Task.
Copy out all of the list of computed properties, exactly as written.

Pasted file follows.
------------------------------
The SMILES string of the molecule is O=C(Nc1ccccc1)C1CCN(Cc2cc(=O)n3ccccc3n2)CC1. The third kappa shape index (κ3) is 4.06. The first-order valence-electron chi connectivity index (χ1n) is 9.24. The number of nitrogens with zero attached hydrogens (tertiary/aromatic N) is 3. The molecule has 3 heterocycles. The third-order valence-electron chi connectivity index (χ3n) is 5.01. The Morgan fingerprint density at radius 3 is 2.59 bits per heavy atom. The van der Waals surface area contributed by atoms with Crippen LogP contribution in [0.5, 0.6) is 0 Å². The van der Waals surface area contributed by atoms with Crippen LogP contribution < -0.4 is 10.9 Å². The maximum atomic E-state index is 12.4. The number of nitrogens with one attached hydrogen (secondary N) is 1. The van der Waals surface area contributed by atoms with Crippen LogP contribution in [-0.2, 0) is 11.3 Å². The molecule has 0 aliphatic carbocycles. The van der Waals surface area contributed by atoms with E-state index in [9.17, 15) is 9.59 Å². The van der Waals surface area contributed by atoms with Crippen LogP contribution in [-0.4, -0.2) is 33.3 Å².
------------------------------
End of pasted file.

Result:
The SMILES string of the molecule is O=C(Nc1ccccc1)C1CCN(Cc2cc(=O)n3ccccc3n2)CC1. The third kappa shape index (κ3) is 4.06. The first-order valence-electron chi connectivity index (χ1n) is 9.24. The number of nitrogens with zero attached hydrogens (tertiary/aromatic N) is 3. The molecule has 3 heterocycles. The third-order valence-electron chi connectivity index (χ3n) is 5.01. The Morgan fingerprint density at radius 3 is 2.59 bits per heavy atom. The van der Waals surface area contributed by atoms with Crippen LogP contribution in [0.5, 0.6) is 0 Å². The van der Waals surface area contributed by atoms with Crippen LogP contribution < -0.4 is 10.9 Å². The maximum atomic E-state index is 12.4. The number of nitrogens with one attached hydrogen (secondary N) is 1. The van der Waals surface area contributed by atoms with Crippen LogP contribution in [-0.2, 0) is 11.3 Å². The molecule has 0 aliphatic carbocycles. The van der Waals surface area contributed by atoms with E-state index in [9.17, 15) is 9.59 Å². The van der Waals surface area contributed by atoms with Crippen LogP contribution in [-0.4, -0.2) is 33.3 Å².